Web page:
WebAssembly Today ✍️ #8
Updates & commentaries on WebAssembly related technologies, including Rust, serverless, cloud, blockchain, and AI. Focus on the server-side.
This week, we will learn about new research on WebAssembly from academia. They asked: Is WebAssembly safe enough? The answer may surprise you! We will see more news about increased WebAssembly adoption on backend systems. Also this week, Rust is mentioned twice as a future implementation language for two well-known operating systems with billions of users! 🎤
Software Lab at the University of Stuttgart released a paper on WebAssembly Security (the lack of). They presented a set of attack vectors that could enable an attacker to gain write access, overwrite sensitive data, and trigger other undesired behavior. Their conclusion is that many classic vulnerabilities, which, due to common mitigations, are no longer exploitable in native binaries, are completely exposed in WebAssembly.
WebAssembly promises a portable platform combining near-native performance with strong safety and security guarantees. Hopefully, this research will help WebAssembly harden its security model. What do you think? As a community, how do we respond?
With WasmPatch, iOS and macOS applications could leverage the power of WebAssembly. For example, they could add features or replace Objective-C code to fix bugs dynamically.
improved WebAssembly start-up and debugging performance,
updated SIMD support.
Weak references and finalizers
Grain is a strongly typed functional language designed for safety and performance. Its syntax looks a little like Rust. One of its interesting features is that Grain source code compiles directly into WebAssembly. That allows Grain programs to run in the browser, on the server, and anywhere WebAssembly is available safely!
In the previous issues, We introduced Krustlet, a Kubernetes Kubelet written in Rust. We are very interested in Krustlet because it supports WebAssembly.
Rawkode wrote an article to demonstrate how to use Krustlet to run WASM, with WASI, on Kubernetes. This is wild.
Ten years after the late Steve Jobs published his controversial Thoughts on the flash open letter, and predicted the end of the Flash Player, Adobe finally announced the end to Flash in 2020.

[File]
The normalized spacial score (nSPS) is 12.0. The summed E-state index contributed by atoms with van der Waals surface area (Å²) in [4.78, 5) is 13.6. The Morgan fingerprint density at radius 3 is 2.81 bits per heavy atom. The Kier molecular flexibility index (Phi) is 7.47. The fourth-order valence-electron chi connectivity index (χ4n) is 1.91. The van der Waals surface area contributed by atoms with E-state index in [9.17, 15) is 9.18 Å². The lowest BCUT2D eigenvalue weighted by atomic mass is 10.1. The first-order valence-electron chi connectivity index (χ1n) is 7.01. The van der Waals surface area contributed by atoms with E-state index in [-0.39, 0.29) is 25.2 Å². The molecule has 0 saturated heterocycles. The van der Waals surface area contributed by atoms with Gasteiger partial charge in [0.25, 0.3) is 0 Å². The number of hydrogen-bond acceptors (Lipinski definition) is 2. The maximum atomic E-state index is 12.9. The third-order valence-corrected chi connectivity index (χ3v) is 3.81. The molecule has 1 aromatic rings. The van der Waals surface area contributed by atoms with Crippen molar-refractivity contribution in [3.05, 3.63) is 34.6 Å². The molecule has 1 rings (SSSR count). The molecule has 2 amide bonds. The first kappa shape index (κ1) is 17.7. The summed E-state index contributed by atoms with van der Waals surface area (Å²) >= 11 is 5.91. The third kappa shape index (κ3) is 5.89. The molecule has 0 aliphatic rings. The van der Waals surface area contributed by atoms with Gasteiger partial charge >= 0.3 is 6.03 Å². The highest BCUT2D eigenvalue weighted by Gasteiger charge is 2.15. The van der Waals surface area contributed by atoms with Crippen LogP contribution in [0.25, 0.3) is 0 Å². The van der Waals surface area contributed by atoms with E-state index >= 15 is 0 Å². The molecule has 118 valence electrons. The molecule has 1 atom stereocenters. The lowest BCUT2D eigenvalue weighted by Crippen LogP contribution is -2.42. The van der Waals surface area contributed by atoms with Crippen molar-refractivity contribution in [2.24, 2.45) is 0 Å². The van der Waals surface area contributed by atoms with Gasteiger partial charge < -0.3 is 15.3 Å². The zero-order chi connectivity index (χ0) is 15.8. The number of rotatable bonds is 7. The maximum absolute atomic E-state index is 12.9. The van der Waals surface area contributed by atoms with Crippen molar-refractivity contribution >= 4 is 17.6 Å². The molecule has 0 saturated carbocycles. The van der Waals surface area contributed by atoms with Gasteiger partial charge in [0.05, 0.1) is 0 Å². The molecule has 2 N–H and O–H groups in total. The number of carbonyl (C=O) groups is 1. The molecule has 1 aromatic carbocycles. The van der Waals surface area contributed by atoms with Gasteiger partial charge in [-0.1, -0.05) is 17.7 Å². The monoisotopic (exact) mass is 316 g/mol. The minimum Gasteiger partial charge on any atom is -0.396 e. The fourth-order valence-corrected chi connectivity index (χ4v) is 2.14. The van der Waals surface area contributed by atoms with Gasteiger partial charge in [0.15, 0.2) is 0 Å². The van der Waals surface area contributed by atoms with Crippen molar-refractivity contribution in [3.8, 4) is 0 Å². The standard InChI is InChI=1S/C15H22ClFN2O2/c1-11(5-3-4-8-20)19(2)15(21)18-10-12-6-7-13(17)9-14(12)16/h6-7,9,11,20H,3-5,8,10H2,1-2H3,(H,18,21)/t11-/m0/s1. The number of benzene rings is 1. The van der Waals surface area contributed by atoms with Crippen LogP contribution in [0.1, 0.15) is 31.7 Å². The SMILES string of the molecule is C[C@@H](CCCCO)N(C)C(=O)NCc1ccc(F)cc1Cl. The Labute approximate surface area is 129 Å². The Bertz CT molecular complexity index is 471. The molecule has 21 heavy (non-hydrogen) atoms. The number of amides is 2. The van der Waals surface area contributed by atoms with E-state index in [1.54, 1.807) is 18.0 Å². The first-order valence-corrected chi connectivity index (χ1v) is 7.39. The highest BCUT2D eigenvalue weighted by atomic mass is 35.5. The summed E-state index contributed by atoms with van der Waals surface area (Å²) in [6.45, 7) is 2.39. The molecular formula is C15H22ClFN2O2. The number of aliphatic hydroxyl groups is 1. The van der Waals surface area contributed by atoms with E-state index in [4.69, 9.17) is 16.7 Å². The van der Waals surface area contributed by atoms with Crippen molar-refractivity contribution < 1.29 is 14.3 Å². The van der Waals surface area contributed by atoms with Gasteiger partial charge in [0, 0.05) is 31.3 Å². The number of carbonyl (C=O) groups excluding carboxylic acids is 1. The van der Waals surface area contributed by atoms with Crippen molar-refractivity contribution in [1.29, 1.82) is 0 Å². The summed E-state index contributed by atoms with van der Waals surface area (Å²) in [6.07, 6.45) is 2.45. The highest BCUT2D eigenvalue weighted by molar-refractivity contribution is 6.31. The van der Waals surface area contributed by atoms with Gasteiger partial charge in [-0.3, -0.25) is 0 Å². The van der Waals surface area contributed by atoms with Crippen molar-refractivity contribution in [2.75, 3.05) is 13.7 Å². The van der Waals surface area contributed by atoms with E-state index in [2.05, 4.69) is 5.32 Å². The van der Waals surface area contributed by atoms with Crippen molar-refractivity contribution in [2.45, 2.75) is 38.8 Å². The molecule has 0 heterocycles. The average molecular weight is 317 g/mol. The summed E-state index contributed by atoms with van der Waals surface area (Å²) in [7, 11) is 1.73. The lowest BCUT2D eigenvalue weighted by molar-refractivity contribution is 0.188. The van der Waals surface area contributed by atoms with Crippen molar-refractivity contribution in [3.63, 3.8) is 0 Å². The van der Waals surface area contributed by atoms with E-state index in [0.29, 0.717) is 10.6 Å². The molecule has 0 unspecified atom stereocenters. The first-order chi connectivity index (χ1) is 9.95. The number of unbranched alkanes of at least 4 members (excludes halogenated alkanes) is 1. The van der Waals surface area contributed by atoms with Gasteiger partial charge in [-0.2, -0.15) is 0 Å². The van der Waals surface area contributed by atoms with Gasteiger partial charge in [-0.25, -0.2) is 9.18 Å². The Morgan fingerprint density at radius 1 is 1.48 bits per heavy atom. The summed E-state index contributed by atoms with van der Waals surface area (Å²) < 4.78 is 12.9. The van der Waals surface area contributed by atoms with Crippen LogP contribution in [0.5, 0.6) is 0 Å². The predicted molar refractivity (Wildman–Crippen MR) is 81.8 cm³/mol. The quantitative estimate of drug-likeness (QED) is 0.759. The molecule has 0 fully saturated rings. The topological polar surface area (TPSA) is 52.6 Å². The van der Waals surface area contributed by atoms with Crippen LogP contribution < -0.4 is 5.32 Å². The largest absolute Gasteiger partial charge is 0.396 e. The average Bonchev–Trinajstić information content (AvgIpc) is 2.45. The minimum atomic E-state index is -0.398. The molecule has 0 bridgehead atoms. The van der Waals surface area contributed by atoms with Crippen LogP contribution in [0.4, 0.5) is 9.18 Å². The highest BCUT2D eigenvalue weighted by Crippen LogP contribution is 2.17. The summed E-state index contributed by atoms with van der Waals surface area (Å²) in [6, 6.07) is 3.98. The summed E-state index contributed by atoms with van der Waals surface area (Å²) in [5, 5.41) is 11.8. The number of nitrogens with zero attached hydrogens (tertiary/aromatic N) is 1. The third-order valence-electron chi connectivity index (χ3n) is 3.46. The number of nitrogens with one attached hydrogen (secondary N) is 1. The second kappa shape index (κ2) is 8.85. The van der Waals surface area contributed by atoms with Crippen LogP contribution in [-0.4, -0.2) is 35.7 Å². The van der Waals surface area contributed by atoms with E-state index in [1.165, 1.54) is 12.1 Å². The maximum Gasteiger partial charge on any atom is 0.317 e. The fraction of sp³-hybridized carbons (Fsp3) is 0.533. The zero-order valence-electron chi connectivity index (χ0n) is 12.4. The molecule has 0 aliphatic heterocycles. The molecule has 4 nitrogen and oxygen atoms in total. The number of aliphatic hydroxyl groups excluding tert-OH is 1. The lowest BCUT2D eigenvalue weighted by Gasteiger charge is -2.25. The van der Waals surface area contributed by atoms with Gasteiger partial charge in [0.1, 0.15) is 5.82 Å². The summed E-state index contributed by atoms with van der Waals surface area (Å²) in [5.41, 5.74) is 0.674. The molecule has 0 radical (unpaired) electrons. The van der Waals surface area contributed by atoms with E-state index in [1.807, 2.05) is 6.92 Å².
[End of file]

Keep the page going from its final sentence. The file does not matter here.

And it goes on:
In its place, the Adobe team recommends using open standards, such as WebAssembly, for interactive web apps in the future. The era of Flash is over.
For a systems language like Rust, the ultimate validation is to replace C in crucial infrastructure systems, such as ... the Linux Kernel! Well, Linus Torvalds himself suggested that in a recent interview. Can’t wait!
Rust is on a roll this week! Besides the Linux Kernel, the Android team is also looking into re-writing some Android system components in Rust. Looking forward to the day.
Protochess, an online chess website, lets users customize their own chess boards. Protochess uses Rust on the backend and Svelte on the frontend. If you choose to play the game with the computer, you actually are playing with protochess-engine-rs, which is compiled to protochess-engine-wasm via wasm-bindgen to run inside WebAssembly.
RustPython is a Python interpreter written in Rust, instead of C. RustPython could also be compiled to a standalone WebAssembly module. The online demo by the RustPython team is compiled from Rust to WebAssembly so that it runs in the browser.
Vendia announced it had raised a $5.1 million seed funding round. Vendia combines the best of serverless and blockchain to help build a truly multi-cloud serverless platform for better data and code sharing.
Amazon Honeycode, which is available in beta, is a fully managed service that allows customers to quickly build powerful mobile and web applications – with no programming required.
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Until then, stay safe, stay healthy! 😷